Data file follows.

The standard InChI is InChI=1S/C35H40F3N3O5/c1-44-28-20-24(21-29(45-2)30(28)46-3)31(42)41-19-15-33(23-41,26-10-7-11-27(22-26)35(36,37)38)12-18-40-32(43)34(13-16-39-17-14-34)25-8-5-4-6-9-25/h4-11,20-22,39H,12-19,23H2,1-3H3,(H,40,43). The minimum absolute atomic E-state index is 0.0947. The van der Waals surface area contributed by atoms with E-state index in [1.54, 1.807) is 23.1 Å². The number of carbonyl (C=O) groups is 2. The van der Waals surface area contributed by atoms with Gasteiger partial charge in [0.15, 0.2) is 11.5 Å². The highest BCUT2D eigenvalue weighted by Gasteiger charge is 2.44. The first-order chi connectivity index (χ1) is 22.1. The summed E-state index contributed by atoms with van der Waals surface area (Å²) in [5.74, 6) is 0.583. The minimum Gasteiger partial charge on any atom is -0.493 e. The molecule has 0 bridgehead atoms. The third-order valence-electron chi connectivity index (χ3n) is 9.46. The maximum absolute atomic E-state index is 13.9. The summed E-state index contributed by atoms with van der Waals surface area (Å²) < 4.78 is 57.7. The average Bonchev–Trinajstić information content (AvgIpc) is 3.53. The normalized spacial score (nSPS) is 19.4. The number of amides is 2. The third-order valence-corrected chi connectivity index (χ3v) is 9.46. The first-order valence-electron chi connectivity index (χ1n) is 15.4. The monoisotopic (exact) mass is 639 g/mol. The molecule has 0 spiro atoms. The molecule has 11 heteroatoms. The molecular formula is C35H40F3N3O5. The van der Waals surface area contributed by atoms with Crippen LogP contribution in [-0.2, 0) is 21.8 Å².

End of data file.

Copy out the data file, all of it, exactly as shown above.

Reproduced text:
The standard InChI is InChI=1S/C35H40F3N3O5/c1-44-28-20-24(21-29(45-2)30(28)46-3)31(42)41-19-15-33(23-41,26-10-7-11-27(22-26)35(36,37)38)12-18-40-32(43)34(13-16-39-17-14-34)25-8-5-4-6-9-25/h4-11,20-22,39H,12-19,23H2,1-3H3,(H,40,43). The minimum absolute atomic E-state index is 0.0947. The van der Waals surface area contributed by atoms with E-state index in [1.54, 1.807) is 23.1 Å². The number of carbonyl (C=O) groups is 2. The van der Waals surface area contributed by atoms with Gasteiger partial charge in [0.15, 0.2) is 11.5 Å². The highest BCUT2D eigenvalue weighted by Gasteiger charge is 2.44. The first-order chi connectivity index (χ1) is 22.1. The summed E-state index contributed by atoms with van der Waals surface area (Å²) in [5.74, 6) is 0.583. The minimum Gasteiger partial charge on any atom is -0.493 e. The molecule has 0 bridgehead atoms. The third-order valence-electron chi connectivity index (χ3n) is 9.46. The maximum absolute atomic E-state index is 13.9. The summed E-state index contributed by atoms with van der Waals surface area (Å²) < 4.78 is 57.7. The average Bonchev–Trinajstić information content (AvgIpc) is 3.53. The normalized spacial score (nSPS) is 19.4. The number of amides is 2. The third-order valence-corrected chi connectivity index (χ3v) is 9.46. The first-order valence-electron chi connectivity index (χ1n) is 15.4. The monoisotopic (exact) mass is 639 g/mol. The molecule has 0 spiro atoms. The molecule has 11 heteroatoms. The molecular formula is C35H40F3N3O5. The van der Waals surface area contributed by atoms with Crippen LogP contribution in [-0.2, 0) is 21.8 Å².